D-Day was the start of Allied operations which would ultimately liberate Western Europe, defeat Nazi Germany and end the Second World War.

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Citizens celebrate the Queen's Platinum Anniversary 70 years as Monarch

By Pepper Parr

June 2nd, 2022



At precisely 2:00 pm Thursday afternoon while citizens across the province were casting ballots Town Criers across the Commonwealth read the Royal Proclamation celebrating the Queen.

Queen Elizabeth’s anniversary of her seventy years on the throne was celebrated in Burlington.

David Vollick – Burlington’s Town Crier

The Town Crier, Dave Vollock, read his Proclamation in Civic Square to a “throng”  of people assembled there.

Ladies were each given a “fascinator” they could wear

Festivities continued at the Central Library where a display of the Queen’s hats was set up.  Now these were not the actual hats worn by Queen Elizabeth – but a collection of millinery very similar to what our head of state wears on her head.

Visitors who had RSVP’d ahead were treated to a tea – in a REAL porcelain teacup, along with tasty cake.

Ladies were each given a “fascinator” they could wear in their hair for the occasion. And a QEII 7O pin.

The Queen had her Silver Jubilee back in 1977 after just 25 years on the throne, and at that time, Burlington recognized the occasion with a brass marker on the King Edward VII Fountain at Veteran Square at City Hall.

That fountain (just restored last year) was festooned with Union Jacks for the day.

Some people are not excited about such an event, but our sovereign is a remarkable woman, and congratulations to her for her life’s work, after these long seven decades.


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The Performing Arts Centre 2022-23 Season

By Staff

June 2, 2022



The members of the Performing Arts Centre get first dibs on tickets – membership has its benefits. The Box Office is open to everyone on Tuesday June 7th – Box Office opens at noon.

It is quite a season
We have set out what is being offered along with prices. Note the benefit to members – might be worth your while to take out a membership.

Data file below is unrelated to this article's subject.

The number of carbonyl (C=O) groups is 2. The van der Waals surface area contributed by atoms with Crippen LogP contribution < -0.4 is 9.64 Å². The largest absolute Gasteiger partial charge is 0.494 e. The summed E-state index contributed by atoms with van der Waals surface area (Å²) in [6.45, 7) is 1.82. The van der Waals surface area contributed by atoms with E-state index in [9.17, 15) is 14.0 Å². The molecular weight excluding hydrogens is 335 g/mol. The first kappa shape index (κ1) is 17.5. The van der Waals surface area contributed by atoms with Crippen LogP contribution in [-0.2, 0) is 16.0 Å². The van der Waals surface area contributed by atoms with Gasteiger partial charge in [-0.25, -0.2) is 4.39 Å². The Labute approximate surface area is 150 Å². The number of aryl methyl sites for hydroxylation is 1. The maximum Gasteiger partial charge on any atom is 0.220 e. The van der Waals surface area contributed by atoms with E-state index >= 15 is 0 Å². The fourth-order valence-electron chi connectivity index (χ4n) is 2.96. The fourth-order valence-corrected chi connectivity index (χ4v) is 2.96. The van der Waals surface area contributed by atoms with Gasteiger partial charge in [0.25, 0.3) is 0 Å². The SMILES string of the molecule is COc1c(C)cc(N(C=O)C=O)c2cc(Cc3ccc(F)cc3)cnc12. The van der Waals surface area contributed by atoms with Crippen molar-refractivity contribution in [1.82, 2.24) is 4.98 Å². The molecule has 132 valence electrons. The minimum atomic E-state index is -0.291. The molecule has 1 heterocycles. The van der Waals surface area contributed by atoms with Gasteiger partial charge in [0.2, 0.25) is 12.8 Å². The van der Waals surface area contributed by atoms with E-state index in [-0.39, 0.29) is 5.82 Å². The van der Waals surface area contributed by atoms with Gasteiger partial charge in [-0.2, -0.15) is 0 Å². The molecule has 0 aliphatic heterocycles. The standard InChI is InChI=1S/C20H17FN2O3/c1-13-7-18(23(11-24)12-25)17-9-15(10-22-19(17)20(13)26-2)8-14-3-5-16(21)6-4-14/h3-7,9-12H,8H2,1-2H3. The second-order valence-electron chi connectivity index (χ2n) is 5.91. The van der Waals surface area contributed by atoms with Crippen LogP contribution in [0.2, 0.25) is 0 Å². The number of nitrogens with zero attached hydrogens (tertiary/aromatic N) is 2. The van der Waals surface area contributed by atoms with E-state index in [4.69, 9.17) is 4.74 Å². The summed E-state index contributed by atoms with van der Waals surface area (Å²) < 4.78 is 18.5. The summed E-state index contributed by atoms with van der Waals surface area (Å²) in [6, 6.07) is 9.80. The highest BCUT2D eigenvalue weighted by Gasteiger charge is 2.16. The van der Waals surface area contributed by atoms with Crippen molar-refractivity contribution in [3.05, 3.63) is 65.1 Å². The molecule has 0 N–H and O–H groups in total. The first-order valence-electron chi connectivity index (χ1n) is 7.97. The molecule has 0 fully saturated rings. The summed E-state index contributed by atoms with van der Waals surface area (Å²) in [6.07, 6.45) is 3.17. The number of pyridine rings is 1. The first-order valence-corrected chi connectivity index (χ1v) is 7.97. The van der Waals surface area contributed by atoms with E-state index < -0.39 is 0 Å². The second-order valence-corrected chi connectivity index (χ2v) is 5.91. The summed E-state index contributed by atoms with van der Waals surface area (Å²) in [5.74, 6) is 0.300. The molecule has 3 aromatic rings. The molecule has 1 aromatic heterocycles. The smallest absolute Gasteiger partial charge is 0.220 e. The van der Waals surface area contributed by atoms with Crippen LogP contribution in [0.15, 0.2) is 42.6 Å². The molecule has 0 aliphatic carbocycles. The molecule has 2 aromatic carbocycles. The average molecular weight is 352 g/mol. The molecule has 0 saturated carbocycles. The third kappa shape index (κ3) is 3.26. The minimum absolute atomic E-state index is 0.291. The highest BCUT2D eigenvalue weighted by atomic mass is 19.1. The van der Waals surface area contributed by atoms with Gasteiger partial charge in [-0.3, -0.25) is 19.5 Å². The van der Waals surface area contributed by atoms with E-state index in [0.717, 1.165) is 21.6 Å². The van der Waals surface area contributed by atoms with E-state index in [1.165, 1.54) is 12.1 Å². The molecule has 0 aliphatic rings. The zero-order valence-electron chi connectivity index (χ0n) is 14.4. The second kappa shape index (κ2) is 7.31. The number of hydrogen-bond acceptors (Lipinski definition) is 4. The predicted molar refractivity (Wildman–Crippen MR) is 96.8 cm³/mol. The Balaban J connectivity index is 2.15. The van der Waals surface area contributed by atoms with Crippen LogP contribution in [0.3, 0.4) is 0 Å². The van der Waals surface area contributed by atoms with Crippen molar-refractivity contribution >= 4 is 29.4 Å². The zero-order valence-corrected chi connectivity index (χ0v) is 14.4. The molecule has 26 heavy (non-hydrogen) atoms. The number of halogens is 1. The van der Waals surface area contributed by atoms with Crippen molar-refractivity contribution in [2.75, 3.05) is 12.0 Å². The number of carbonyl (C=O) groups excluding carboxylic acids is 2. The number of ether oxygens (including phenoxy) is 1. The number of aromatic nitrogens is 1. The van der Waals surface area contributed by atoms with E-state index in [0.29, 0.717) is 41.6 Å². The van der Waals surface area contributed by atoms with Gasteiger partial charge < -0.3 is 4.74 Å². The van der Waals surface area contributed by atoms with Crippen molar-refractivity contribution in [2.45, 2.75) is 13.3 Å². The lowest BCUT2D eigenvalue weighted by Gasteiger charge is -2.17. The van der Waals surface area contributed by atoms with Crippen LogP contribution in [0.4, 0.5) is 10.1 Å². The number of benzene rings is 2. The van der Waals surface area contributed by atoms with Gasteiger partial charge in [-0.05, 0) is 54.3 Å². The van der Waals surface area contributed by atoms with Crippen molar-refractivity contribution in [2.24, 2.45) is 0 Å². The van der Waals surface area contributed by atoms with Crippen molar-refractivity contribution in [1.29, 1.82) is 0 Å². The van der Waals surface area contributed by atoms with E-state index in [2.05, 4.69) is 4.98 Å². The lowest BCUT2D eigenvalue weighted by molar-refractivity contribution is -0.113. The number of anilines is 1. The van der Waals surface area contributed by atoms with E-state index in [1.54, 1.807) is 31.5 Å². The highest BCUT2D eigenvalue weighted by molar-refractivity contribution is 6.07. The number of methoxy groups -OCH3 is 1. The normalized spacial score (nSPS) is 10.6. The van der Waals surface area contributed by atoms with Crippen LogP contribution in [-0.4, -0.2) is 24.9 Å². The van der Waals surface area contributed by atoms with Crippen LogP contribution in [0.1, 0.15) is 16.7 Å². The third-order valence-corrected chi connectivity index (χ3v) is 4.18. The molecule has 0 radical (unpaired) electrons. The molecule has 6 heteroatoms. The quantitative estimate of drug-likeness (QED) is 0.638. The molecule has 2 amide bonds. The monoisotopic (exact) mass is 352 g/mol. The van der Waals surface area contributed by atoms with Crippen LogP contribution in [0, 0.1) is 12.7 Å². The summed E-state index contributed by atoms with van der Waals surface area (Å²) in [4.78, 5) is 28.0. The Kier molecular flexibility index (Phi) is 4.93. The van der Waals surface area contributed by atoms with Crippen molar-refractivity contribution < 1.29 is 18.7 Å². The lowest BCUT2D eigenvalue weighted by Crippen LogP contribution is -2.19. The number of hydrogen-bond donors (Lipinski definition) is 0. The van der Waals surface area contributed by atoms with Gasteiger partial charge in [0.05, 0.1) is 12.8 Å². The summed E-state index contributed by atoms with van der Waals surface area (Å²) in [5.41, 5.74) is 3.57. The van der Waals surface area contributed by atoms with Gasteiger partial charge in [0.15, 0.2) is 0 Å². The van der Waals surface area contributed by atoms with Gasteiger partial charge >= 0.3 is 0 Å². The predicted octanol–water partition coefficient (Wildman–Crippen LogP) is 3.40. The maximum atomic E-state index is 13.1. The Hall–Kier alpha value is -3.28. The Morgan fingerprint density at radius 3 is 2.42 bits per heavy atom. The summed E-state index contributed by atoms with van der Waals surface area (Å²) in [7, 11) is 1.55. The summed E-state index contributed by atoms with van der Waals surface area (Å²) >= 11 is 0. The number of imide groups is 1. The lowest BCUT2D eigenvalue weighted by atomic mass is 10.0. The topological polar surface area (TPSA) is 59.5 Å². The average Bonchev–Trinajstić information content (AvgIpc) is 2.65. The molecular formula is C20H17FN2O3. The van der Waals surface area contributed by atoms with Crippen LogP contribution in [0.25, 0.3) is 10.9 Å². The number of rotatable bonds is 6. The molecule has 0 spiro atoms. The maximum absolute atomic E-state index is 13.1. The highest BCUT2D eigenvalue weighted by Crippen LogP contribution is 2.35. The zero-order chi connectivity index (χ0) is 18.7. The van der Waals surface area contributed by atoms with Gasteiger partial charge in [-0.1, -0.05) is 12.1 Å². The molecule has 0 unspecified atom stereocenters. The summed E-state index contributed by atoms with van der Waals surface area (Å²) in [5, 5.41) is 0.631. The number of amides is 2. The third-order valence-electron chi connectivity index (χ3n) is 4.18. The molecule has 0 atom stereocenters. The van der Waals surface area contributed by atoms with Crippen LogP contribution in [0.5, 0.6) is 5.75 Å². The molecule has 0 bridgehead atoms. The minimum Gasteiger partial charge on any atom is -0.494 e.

The 2022-23 season.

This is not an order form. You call the Box Office –

Tuesday to Friday from 12pm to 4pm

Payment: Cash, Interac/Debit, Credit Card (VISA, MasterCard, AMEX), Gift Certificate

905 -681-6000

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Sound of Music offering for 2022

By Staff

June 2nd, 2022



The Sound of Music offering for 2022

Tickets available on the Sound of Music web site.

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Chamber Excellence award finalists announced: winners to be announced June 28

By Staff

June 2nd, 2022



After months of interviews, meetings and deliberations, the Burlington Chamber of Commerce has announced the finalists for its 2022 Business Excellence Awards presented by RBC.

The Chamber has named 22 local organizations as potential winners of awards in a variety of categories. Award nominations are based on overall business excellence and the criteria include excellence in business leadership, community contributions, entrepreneurship, environment, employee welfare, innovation and market growth.

The finalists are:
• Front Line Tours
• QB Sports Bar Grill Games

• Precision Record Pressing
• BSB Manufacturing
• URtech Manufacturing

• She’s Got Leggz
• Familia Fine Foods
• Joelle’s Clothing

• RFB Construction
• Tip Tap Pay Micropayments
• Alexanian Carpet and Flooring

SERVICE (Business-to-Business)
• Urban in Mind
• Joe Apps Technology Support
• Stratus Building Solutions
• Frederikse Law

SERVICE (Business-to-Consumer)
• Waters Edge Salon and Spa
• No Excuse Boxing
• Burlington Denture Clinic

• Goodwill Amity
• Lighthouse for Grieving Children
• Food for Life

While the list of finalists is now public information, the names of the winners remain a closely guarded secret. The winners will be announced at the Chamber Business Awards Gala set for June 28 at the Burlington Performing Arts Centre. This highly anticipated event is being emceed by acclaimed Burlington fashion designer and entrepreneur, Joseph Tassoni.


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Moon in June Road Race road closures, June 4

By Staff

June 2nd, 2022



The Moon in June Road Race is happening at 7:30 p.m. on Saturday, June 4. These races require road and lane closures in Burlington.

Streets will reopen as soon as possible following the end of the race. Vehicles parked illegally in the area will be tagged or towed to allow emergency access.

Road Closures
3 to 11:30 p.m. – James Street between John Street and Brant Street
5 to 11:30 p.m. – Brant Street between Ontario and Elgin Street